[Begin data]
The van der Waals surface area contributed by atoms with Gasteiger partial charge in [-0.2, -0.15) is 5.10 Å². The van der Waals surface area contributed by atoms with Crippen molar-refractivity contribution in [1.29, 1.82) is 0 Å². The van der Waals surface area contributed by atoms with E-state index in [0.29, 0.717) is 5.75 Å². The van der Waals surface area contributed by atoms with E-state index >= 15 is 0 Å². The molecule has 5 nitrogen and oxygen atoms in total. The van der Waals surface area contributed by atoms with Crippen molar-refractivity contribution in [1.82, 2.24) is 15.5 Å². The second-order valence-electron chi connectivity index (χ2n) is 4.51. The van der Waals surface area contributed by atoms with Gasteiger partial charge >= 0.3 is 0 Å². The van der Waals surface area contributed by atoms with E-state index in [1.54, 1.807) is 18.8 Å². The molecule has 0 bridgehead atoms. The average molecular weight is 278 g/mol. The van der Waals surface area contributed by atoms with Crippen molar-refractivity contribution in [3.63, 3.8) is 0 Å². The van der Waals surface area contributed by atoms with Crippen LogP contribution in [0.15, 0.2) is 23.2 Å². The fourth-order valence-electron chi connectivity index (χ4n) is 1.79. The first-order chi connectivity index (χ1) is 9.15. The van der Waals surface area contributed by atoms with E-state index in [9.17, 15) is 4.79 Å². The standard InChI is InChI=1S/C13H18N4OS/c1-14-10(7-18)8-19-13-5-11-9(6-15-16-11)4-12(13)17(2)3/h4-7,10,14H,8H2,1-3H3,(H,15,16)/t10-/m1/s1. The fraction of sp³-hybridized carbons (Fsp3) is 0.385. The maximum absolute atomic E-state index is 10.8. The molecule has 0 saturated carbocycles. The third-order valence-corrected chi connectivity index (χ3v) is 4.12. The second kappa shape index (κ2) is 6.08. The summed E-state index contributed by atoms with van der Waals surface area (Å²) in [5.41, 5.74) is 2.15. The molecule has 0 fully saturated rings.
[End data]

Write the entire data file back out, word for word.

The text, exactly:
The van der Waals surface area contributed by atoms with Gasteiger partial charge in [-0.2, -0.15) is 5.10 Å². The van der Waals surface area contributed by atoms with Crippen molar-refractivity contribution in [1.29, 1.82) is 0 Å². The van der Waals surface area contributed by atoms with E-state index in [0.29, 0.717) is 5.75 Å². The van der Waals surface area contributed by atoms with E-state index >= 15 is 0 Å². The molecule has 5 nitrogen and oxygen atoms in total. The van der Waals surface area contributed by atoms with Crippen molar-refractivity contribution in [1.82, 2.24) is 15.5 Å². The second-order valence-electron chi connectivity index (χ2n) is 4.51. The van der Waals surface area contributed by atoms with Gasteiger partial charge >= 0.3 is 0 Å². The van der Waals surface area contributed by atoms with E-state index in [1.54, 1.807) is 18.8 Å². The molecule has 0 bridgehead atoms. The average molecular weight is 278 g/mol. The van der Waals surface area contributed by atoms with Crippen molar-refractivity contribution in [3.63, 3.8) is 0 Å². The van der Waals surface area contributed by atoms with Crippen LogP contribution in [0.15, 0.2) is 23.2 Å². The fourth-order valence-electron chi connectivity index (χ4n) is 1.79. The first-order chi connectivity index (χ1) is 9.15. The van der Waals surface area contributed by atoms with E-state index in [9.17, 15) is 4.79 Å². The standard InChI is InChI=1S/C13H18N4OS/c1-14-10(7-18)8-19-13-5-11-9(6-15-16-11)4-12(13)17(2)3/h4-7,10,14H,8H2,1-3H3,(H,15,16)/t10-/m1/s1. The fraction of sp³-hybridized carbons (Fsp3) is 0.385. The maximum absolute atomic E-state index is 10.8. The molecule has 0 saturated carbocycles. The third-order valence-corrected chi connectivity index (χ3v) is 4.12. The second kappa shape index (κ2) is 6.08. The summed E-state index contributed by atoms with van der Waals surface area (Å²) in [5.41, 5.74) is 2.15. The molecule has 0 fully saturated rings.